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Africa correspondent Jane Standley
"Neo was attacked in broad daylight"
 real 56k

Monday, 27 November, 2000, 13:32 GMT
SA: Standing up to rapists
alexandria
Violence agaisnt young girls is on the rise
By Mohammed Allie in Cape Town

Berenice Trout, a petite mother of two, was nearly beaten to death by her husband two years ago.


One of the doctors said to me I was lucky to be alive because of the type of injuries I had

Berenice Trout
"He abused me quite severely on about four occasions. The last time he broke my nose, bust my eardrum, the bags under my eyes were swollen and blood had clotted there. I looked a terrible sight - my whole body was bruised.

"I had a few broken ribs and one of the doctors said to me I was lucky to be alive because of the type of injuries I had - he could have broken one of my ribs and it could have pierced my lung or my heart which could have resulted in my not being here today."

Countless stories like this, are why Cape Town's inter-religious forum organised a march of thousands of men on Saturday to condemn violence against women and to call for tougher measures against perpetrators.

Bad record

South Africa has one of the world's worst records when it comes to the abuse of women and children.

House
Awareness is increasing
Although no accurate figures are available because of under-reporting, non-governmental groups believe that about 30% of South African women have been raped.

Gang rape is a common feature in the townships as young men try to establish themselves as members of the many gangs around the country.

Abuse of young girls is also on the increase.

Just a few months ago six young girls were raped, murdered and buried in shallow graves in different parts of Cape Town while last August 14-year old Valencia Farmer, was gang raped and stabbed several times before being left for dead.

Turning point?

Welfare Minister Zola Skweyiya feels the march represents a turning point in the fight against the physical and sexual abuse of women and children.


It's a way of life and they're not going to give it up easily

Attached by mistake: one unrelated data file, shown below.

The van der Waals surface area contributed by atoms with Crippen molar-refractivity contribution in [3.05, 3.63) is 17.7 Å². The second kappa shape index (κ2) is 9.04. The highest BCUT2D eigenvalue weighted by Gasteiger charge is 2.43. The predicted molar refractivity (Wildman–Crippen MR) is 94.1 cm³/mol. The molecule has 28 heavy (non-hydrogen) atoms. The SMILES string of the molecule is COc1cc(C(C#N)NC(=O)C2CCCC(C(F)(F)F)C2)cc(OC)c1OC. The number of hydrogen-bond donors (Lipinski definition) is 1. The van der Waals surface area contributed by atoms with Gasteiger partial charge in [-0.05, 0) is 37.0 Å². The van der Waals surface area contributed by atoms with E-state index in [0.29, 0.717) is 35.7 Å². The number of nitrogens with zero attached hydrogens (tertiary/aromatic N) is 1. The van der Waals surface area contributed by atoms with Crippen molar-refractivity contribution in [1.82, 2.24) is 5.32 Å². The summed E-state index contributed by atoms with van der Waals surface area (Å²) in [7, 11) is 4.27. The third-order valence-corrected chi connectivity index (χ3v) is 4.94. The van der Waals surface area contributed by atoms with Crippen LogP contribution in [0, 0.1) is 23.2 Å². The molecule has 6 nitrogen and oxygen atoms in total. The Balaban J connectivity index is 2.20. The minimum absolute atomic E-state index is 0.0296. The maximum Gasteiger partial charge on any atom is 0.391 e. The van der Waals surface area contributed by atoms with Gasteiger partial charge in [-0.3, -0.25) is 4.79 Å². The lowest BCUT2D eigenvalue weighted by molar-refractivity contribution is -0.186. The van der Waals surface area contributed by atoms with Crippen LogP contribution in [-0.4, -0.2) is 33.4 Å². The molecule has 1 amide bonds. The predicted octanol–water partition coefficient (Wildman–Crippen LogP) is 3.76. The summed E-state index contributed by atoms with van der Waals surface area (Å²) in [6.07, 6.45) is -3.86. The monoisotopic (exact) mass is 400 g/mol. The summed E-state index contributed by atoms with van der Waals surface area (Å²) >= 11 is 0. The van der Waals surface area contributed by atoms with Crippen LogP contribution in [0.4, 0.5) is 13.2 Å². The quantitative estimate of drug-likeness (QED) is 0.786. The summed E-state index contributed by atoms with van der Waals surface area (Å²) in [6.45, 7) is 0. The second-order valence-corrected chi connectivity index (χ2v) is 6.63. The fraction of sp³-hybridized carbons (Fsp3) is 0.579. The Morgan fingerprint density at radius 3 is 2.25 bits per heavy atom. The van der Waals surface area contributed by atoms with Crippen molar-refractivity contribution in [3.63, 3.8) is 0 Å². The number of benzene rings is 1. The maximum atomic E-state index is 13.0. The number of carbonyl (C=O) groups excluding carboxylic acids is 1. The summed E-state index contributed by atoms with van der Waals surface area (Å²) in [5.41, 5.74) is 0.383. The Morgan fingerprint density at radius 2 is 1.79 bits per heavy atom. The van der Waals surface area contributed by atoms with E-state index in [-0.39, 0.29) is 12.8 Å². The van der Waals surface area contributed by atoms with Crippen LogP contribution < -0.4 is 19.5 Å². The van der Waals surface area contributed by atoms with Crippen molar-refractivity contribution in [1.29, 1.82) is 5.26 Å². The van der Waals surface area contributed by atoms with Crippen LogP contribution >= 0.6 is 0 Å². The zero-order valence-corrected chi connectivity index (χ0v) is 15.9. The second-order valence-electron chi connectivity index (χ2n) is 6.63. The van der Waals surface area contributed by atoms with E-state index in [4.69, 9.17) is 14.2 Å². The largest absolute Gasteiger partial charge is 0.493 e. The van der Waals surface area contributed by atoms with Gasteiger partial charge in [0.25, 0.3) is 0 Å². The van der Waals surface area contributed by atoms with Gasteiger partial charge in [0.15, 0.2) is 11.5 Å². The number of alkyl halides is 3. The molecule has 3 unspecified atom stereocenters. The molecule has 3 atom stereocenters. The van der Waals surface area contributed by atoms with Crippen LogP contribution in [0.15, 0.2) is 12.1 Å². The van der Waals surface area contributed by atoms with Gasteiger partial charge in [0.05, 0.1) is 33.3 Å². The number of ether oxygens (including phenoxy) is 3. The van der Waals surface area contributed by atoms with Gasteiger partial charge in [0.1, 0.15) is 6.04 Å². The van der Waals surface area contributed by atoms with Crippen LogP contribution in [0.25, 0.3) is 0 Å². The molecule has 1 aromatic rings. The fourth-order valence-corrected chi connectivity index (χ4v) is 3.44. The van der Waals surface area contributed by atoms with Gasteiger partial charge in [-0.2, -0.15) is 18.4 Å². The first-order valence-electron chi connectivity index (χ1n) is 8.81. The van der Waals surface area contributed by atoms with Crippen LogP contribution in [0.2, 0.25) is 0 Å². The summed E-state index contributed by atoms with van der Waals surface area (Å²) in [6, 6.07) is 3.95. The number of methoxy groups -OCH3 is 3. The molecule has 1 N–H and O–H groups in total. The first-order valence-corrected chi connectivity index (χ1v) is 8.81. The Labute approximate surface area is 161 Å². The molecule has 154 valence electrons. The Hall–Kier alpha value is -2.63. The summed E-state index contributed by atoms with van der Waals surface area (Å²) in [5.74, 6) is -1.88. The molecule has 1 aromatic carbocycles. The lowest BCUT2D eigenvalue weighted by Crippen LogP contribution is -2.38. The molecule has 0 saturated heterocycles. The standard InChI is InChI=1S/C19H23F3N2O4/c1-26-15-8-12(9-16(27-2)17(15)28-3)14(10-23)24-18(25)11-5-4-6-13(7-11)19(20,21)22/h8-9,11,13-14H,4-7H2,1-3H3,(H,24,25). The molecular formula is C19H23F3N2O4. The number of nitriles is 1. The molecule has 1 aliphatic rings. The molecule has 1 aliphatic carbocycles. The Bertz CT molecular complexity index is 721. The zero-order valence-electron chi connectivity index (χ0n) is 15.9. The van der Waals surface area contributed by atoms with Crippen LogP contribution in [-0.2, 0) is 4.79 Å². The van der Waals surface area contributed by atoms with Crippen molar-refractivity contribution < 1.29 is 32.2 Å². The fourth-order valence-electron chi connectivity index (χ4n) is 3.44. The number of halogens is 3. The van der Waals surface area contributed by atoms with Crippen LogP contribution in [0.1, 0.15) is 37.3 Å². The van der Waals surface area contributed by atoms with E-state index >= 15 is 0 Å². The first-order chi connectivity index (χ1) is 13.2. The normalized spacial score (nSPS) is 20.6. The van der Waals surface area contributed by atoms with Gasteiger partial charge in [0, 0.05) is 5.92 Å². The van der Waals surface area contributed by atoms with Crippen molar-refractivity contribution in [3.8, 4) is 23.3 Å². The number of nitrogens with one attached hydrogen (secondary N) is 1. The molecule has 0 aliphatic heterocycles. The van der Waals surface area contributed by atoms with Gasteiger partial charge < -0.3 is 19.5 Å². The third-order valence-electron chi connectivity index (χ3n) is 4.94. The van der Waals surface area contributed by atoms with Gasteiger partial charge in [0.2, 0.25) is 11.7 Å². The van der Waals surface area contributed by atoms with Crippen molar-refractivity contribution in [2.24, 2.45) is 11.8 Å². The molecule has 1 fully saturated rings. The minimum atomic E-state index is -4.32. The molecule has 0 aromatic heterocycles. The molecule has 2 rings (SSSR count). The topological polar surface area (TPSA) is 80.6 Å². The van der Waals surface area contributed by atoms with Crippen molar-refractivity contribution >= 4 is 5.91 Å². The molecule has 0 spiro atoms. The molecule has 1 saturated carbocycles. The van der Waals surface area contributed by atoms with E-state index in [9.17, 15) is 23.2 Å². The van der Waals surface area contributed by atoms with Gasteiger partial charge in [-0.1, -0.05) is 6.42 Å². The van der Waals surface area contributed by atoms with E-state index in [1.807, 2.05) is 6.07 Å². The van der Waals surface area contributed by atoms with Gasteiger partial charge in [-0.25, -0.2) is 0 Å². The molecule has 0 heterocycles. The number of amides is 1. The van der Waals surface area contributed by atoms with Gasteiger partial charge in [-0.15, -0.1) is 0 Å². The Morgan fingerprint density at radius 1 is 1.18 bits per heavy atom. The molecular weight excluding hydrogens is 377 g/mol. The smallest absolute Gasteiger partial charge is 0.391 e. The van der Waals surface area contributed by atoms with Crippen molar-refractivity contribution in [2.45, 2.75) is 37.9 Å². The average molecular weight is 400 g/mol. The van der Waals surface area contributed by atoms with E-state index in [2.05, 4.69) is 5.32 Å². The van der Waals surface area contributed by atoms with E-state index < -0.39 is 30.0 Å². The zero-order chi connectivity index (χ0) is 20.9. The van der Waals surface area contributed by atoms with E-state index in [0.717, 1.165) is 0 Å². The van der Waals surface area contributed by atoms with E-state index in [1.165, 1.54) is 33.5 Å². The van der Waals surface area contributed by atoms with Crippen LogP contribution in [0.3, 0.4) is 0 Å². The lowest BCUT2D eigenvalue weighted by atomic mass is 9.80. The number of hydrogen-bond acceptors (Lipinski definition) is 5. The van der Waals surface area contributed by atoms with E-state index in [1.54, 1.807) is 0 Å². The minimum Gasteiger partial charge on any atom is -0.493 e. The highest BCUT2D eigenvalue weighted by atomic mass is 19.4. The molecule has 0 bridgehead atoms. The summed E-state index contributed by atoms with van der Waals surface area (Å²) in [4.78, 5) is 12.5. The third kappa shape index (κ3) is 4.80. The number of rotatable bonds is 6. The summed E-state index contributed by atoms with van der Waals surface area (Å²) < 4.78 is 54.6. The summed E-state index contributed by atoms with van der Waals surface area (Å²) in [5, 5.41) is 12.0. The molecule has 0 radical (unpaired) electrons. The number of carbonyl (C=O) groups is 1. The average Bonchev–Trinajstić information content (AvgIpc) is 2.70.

Counsellor Marcelle Londt
"The people of South Africa and in particular the people of Cape Town are saying enough is enough. The fact that the men have participated is itself a very good sign and we hope it won't be the last time such an event takes place to highlight the problem of abuse of women," she said.

As a victim of abuse herself, Berenice Trout is happy that events like the march is proof that something is finally being done to arrest a terrible situation.

"It's a very positive step to make people aware of what is actually happening and the fact that so many people turned out for something like this - women and men all together - shows that people are becoming a lot more aware of it.

"If we can have more such events I'm sure the abusers will realise that people are taking note of their actions."

Battle ahead

But while many are hopeful that events like Saturday's march will reduce violence against women in South Africa, Marcelle Londt, who counsels abused women, believes that a long and hard battle still lies ahead.

"Men who use sexual violence, who use violence against women - they're almost addicted to living out that kind of pathology.

"The more we try and curb them the more they try and find ways to continue being violent. It's a way of life and they're not going to give it up easily.

The more women's groups, the more advocacy groups and lobbyists try to protect the rights of women and children the more men step up their own war against women and children."

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See also:

12 Oct 00 | Africa
South Africa: Biter bit
13 Oct 99 | Africa
Fighting back against rape
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